Junkyard Find: 1979 Datsun 210

Murilee Martin
by Murilee Martin
junkyard find 1979 datsun 210

Back when I was coming of automotive age, in the early 1980s, most of my peers who got hand-me-down cars from relatives ended up with Vegas, Pintos, Colts, and Datsun 210s (for some reason, I don’t recall anyone at my high school getting a Civic, and very few got Corollas). Almost all the 210s are long gone these days, since there’s little interest in restoring them and you can get better fuel economy and reliability from a 1990s Tercel or Metro, but every so often I see one in a self-service wrecking yard. We saw this ’79 four-door in 2011, and today we’ll be looking at a ’79 two-door.

Yes, the 210 was very, very slow, thanks to its fuel-sipping 65-horsepower engine. But look— rear-wheel drive!

This one is pretty grimy, but there’s no rust (I found this car in California) and it would have been easily restored… if anyone cared about late-70s 210s.

Nobody ever got 47 MPG out of a 210, unless it was downhill at 49 MPH, but they did sip gas by Malaise Era standards.

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  • Dgb100 Dgb100 on Jun 28, 2013

    One of my HS buds had a 73 or 74 Honda Civic with a two-speed clutchless manual transmission. You had 1 -2 -N -R. It was awful but awesome. It was the very opposite of a muscle car. We could literally out run the car for a block or so.

  • Gholovacs Gholovacs on Apr 08, 2014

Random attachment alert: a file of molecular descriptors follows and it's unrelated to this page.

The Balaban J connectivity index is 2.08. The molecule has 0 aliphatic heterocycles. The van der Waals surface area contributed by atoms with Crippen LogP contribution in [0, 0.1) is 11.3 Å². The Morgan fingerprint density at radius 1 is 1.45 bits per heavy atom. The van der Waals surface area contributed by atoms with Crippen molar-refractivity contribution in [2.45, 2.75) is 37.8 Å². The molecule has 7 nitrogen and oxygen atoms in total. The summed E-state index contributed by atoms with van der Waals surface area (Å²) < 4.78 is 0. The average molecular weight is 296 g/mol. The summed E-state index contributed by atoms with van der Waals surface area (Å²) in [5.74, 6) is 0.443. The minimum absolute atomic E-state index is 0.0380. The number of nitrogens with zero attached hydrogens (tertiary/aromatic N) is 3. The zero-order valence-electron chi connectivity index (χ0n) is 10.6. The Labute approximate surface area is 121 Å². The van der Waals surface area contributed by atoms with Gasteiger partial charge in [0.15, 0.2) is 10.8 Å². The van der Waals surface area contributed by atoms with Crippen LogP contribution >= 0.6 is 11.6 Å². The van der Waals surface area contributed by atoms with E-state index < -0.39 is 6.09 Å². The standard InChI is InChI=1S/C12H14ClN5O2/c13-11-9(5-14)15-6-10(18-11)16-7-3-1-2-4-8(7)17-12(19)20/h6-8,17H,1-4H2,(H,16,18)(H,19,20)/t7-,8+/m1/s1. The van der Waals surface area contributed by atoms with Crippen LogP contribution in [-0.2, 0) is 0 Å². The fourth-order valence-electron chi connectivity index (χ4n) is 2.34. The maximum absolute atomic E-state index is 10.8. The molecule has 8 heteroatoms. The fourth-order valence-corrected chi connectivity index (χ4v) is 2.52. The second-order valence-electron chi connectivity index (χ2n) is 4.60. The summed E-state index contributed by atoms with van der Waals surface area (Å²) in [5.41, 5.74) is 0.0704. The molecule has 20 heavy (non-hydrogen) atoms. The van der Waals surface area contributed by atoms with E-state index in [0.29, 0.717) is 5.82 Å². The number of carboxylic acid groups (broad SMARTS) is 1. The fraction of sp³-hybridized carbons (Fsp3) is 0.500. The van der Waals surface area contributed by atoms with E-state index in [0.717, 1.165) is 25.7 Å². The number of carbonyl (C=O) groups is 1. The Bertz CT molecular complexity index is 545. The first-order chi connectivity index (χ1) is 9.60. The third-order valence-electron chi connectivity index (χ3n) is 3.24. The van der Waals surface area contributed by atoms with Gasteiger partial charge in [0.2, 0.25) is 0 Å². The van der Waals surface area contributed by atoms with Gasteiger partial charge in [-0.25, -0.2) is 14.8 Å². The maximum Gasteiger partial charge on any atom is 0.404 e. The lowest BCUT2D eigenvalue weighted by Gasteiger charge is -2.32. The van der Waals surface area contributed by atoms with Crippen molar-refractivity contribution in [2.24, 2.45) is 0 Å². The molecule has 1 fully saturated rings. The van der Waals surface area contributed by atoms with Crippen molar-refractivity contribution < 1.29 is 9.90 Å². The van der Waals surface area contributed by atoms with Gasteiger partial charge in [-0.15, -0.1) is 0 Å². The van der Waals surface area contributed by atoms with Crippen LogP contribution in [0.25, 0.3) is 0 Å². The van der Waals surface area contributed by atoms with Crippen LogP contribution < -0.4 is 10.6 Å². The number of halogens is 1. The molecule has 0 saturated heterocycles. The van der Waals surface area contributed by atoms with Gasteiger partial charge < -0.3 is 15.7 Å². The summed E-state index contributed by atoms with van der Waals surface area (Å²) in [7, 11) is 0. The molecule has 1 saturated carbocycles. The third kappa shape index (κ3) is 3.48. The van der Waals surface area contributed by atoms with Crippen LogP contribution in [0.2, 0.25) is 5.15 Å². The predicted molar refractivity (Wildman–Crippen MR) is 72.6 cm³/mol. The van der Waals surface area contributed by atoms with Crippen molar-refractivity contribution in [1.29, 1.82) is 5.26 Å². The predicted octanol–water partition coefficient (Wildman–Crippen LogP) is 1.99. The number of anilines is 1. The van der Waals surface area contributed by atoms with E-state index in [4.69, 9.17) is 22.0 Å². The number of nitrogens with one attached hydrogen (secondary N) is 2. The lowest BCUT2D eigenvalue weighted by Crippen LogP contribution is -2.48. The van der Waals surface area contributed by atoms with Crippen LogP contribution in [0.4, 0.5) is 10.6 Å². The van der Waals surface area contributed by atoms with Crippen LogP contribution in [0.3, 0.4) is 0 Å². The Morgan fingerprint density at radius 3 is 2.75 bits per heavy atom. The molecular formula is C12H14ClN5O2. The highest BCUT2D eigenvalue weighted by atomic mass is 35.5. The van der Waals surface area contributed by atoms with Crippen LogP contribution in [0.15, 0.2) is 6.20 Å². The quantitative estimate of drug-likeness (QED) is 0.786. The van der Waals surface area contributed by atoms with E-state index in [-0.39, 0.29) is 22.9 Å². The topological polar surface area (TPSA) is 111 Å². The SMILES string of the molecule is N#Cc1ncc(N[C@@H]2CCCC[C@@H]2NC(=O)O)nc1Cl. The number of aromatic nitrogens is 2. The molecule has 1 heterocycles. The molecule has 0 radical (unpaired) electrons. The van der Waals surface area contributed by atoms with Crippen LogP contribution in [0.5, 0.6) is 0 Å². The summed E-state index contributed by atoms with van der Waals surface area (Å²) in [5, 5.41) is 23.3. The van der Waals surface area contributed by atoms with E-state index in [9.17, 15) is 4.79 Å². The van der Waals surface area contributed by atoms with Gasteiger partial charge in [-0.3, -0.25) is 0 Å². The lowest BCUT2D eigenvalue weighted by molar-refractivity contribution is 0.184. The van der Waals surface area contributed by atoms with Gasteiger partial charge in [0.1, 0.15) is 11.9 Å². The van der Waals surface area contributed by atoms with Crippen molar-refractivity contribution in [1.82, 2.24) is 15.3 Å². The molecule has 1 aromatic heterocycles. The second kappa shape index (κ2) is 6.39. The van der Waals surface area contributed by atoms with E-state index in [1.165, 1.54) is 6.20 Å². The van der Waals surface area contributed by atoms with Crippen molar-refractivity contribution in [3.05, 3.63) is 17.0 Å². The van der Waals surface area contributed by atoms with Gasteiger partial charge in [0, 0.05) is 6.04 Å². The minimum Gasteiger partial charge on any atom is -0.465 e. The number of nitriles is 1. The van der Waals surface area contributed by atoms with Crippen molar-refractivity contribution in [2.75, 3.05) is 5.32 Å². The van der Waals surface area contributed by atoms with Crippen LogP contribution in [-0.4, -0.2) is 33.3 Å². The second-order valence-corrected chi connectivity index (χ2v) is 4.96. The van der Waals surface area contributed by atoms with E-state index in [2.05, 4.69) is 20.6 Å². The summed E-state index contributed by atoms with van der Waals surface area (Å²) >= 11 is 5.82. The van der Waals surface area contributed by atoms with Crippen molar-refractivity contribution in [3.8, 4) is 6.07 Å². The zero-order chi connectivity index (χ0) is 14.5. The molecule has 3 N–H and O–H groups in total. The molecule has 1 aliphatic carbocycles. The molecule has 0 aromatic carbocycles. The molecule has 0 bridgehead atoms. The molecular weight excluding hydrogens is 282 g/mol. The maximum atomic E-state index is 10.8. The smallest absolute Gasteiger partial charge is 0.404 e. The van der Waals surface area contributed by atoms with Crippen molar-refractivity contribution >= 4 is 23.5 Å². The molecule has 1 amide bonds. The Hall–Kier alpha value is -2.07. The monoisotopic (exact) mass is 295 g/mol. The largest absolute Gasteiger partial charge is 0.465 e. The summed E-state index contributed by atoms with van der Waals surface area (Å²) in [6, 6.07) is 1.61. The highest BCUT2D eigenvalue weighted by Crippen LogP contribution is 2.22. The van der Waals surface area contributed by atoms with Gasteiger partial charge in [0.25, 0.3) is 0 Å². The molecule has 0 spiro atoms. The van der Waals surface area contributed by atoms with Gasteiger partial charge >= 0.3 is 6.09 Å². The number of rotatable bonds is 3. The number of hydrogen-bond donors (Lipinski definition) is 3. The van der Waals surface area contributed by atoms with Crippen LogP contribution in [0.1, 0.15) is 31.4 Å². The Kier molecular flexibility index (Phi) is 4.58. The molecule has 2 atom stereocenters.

Does anybody know where this 79 Datsun 210 2dr is in California? Need a rear panel glass, looks like it is good in the pic. Thanks

  • Surferjoe Still have a 2013 RDX, naturally aspirated V6, just can't get behind a 4 banger turbo.Also gloriously absent, ESS, lane departure warnings, etc.
  • ToolGuy Is it a genuine Top Hand? Oh, I forgot, I don't care. 🙂
  • ToolGuy I did truck things with my truck this past week, twenty-odd miles from home (farther than usual). Recall that the interior bed space of my (modified) truck is 98" x 74". On the ride home yesterday the bed carried a 20 foot extension ladder (10 feet long, flagged 14 inches past the rear bumper), two other ladders, a smallish air compressor, a largish shop vac, three large bins, some materials, some scrap, and a slew of tool cases/bags. It was pretty full, is what I'm saying.The range of the Cybertruck would have been just fine. Nothing I carried had any substantial weight to it, in truck terms. The frunk would have been extremely useful (lock the tool cases there, out of the way of the Bed Stuff, away from prying eyes and grasping fingers -- you say I can charge my cordless tools there? bonus). Stainless steel plus no paint is a plus.Apparently the Cybertruck bed will be 78" long (but over 96" with the tailgate folded down) and 60-65" wide. And then Tesla promises "100 cubic feet of exterior, lockable storage — including the under-bed, frunk and sail pillars." Underbed storage requires the bed to be clear of other stuff, but bottom line everything would have fit, especially when we consider the second row of seats (tools and some materials out of the weather).Some days I was hauling mostly air on one leg of the trip. There were several store runs involved, some for 8-foot stock. One day I bummed a ride in a Roush Mustang. Three separate times other drivers tried to run into my truck (stainless steel panels, yes please). The fuel savings would be large enough for me to notice and to care.TL;DR: This truck would work for me, as a truck. Sample size = 1.
  • Ed That has to be a joke.
  • SCE to AUX One data point: my rental '23 Model 3 had good build quality, but still not as good as my Hyundais.Test mule aside, perhaps the build quality of the CT will be good in 2027.